Bailey Hayward out to forge own mark at Bulldogs

Nyk Carnsew |

Bailey Hayward is blessed with sporting genes but wants to carve his own name with Canterbury.
Bailey Hayward is blessed with sporting genes but wants to carve his own name with Canterbury.

NRL rookie Bailey Hayward is not short on sporting pedigree.

His grandfather Paul Hayward played six seasons with the Newtown Jets in the 1970s, and sister Paige is a professional women’s footballer.

But now the 23-year-old wants to forge his own mark, as part of the next generation of young pups at Canterbury.

After impressing in his first pre-season last summer, Hayward was trusted with coming off the bench for his first two NRL games against Melbourne and Newcastle.

“It’s been surreal the past few weeks. Making my NRL debut is what you dream of as a kid,” Hayward said. 

“It’s obviously a lot quicker, a lot more physical. But I am just trying to bank as many reps as I can at training, so if I am training well it will resemble in my game.”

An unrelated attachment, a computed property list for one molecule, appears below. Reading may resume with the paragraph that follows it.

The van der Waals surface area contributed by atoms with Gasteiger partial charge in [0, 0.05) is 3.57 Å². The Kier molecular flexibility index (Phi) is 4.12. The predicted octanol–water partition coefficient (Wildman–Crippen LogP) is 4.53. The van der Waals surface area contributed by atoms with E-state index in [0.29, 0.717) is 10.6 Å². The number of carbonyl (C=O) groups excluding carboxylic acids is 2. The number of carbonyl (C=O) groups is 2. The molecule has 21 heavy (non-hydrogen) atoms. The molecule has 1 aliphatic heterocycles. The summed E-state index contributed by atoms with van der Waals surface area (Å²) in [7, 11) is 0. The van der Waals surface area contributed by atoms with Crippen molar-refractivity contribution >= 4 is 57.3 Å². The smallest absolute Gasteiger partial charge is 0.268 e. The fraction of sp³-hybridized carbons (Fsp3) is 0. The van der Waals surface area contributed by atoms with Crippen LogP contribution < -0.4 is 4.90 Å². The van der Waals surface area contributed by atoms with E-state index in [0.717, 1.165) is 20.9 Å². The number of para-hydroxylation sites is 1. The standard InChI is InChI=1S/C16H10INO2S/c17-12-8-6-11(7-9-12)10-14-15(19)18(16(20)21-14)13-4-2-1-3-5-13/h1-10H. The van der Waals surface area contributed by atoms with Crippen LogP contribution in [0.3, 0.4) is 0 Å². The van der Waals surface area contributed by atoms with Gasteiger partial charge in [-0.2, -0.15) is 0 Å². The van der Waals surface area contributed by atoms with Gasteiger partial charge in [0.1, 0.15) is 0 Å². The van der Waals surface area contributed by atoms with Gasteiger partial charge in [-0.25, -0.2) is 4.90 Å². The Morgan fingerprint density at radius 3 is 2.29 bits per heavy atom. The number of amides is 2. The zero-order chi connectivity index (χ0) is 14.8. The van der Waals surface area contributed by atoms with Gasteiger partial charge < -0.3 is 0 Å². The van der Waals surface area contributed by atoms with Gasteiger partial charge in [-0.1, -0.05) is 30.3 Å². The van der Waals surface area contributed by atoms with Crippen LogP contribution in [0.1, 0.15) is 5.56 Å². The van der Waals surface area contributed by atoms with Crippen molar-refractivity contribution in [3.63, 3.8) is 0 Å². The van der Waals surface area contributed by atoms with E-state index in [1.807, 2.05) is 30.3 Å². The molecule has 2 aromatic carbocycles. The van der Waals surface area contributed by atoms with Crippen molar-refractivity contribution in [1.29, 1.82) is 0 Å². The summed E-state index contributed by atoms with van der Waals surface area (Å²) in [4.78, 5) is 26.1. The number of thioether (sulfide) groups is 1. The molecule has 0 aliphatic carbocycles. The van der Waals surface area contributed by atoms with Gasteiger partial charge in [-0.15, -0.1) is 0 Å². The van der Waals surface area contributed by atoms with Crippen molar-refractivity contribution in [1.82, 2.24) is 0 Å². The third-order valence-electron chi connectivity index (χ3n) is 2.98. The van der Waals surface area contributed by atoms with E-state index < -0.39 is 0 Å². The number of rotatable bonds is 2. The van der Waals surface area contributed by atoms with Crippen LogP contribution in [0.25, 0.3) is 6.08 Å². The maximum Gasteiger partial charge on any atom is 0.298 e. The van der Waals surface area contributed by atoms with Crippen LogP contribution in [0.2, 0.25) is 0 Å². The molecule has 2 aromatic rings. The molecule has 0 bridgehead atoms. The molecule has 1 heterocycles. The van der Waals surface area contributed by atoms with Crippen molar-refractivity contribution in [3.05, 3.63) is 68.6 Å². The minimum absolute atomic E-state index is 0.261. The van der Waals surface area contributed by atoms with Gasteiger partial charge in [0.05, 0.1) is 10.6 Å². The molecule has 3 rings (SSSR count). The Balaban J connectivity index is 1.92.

A natural half, a confident Hayward believes he has a future at either hooker or lock at the Bulldogs after transitioning into the roles this year.

“I have really enjoyed hooker and lock. I am curious to keep driving into that. Wherever I have to play I play,” Hayward said.

A Bulldogs junior who spent time in the Sydney Roosters system, Hayward was the star of Canterbury’s Jersey Flegg team two years ago.

That same year he played two games for Scotland in the World Cup, honouring his grandmother’s heritage and continuing a family trend of performing on the big stage. 

“He (grandfather Paul) passed sadly a bit more before my time,” said Hayward. 

“But any person I speak to from around that time says he was a tough gritty player. And that’s what I try and resemble as well.”

His sister Paige, a Central Coast forward in A-League Women, spent several years plying her trade in the US.

“She wanted to play league when she was younger, but dad wouldn’t let her,” Hayward said. 

“She’s always kicking goals. She played soccer in America for six or seven years, and plays in the A-League now and is doing very well.”

AAP